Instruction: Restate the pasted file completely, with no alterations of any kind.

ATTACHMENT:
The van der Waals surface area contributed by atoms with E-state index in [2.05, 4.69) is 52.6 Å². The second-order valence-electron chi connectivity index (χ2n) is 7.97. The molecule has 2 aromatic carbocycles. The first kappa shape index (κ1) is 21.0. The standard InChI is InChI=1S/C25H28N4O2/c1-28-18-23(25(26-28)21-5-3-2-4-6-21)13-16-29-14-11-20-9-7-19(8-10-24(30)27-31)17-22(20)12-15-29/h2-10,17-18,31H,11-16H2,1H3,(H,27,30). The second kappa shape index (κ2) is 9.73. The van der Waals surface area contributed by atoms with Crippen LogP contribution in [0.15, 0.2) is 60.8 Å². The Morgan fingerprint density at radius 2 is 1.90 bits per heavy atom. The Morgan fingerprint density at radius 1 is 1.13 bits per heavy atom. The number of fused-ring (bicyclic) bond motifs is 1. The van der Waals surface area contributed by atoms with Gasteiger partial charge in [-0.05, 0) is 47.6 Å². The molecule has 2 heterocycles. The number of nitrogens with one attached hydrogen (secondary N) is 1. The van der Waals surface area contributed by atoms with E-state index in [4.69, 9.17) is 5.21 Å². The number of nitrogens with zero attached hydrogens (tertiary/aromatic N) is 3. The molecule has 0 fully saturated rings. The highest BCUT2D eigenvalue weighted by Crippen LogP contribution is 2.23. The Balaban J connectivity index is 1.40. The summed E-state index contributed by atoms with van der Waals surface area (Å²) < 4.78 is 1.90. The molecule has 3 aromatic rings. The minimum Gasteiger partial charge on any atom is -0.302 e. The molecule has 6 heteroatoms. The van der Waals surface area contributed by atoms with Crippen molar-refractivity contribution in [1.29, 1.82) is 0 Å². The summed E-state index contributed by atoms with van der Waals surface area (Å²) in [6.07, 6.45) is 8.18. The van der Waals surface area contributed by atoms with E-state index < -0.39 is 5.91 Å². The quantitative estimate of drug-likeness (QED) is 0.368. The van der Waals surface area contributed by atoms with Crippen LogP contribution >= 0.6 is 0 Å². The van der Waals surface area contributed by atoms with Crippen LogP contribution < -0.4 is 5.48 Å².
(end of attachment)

The van der Waals surface area contributed by atoms with E-state index in [2.05, 4.69) is 52.6 Å². The second-order valence-electron chi connectivity index (χ2n) is 7.97. The molecule has 2 aromatic carbocycles. The first kappa shape index (κ1) is 21.0. The standard InChI is InChI=1S/C25H28N4O2/c1-28-18-23(25(26-28)21-5-3-2-4-6-21)13-16-29-14-11-20-9-7-19(8-10-24(30)27-31)17-22(20)12-15-29/h2-10,17-18,31H,11-16H2,1H3,(H,27,30). The second kappa shape index (κ2) is 9.73. The van der Waals surface area contributed by atoms with Crippen LogP contribution in [0.15, 0.2) is 60.8 Å². The Morgan fingerprint density at radius 2 is 1.90 bits per heavy atom. The Morgan fingerprint density at radius 1 is 1.13 bits per heavy atom. The number of fused-ring (bicyclic) bond motifs is 1. The van der Waals surface area contributed by atoms with Gasteiger partial charge in [-0.05, 0) is 47.6 Å². The molecule has 2 heterocycles. The number of nitrogens with one attached hydrogen (secondary N) is 1. The van der Waals surface area contributed by atoms with E-state index in [4.69, 9.17) is 5.21 Å². The number of nitrogens with zero attached hydrogens (tertiary/aromatic N) is 3. The molecule has 0 fully saturated rings. The highest BCUT2D eigenvalue weighted by Crippen LogP contribution is 2.23. The Balaban J connectivity index is 1.40. The summed E-state index contributed by atoms with van der Waals surface area (Å²) < 4.78 is 1.90. The molecule has 3 aromatic rings. The minimum Gasteiger partial charge on any atom is -0.302 e. The molecule has 6 heteroatoms. The van der Waals surface area contributed by atoms with Crippen molar-refractivity contribution in [1.29, 1.82) is 0 Å². The summed E-state index contributed by atoms with van der Waals surface area (Å²) in [6.07, 6.45) is 8.18. The van der Waals surface area contributed by atoms with E-state index < -0.39 is 5.91 Å². The quantitative estimate of drug-likeness (QED) is 0.368. The van der Waals surface area contributed by atoms with Crippen LogP contribution >= 0.6 is 0 Å². The van der Waals surface area contributed by atoms with Crippen LogP contribution < -0.4 is 5.48 Å².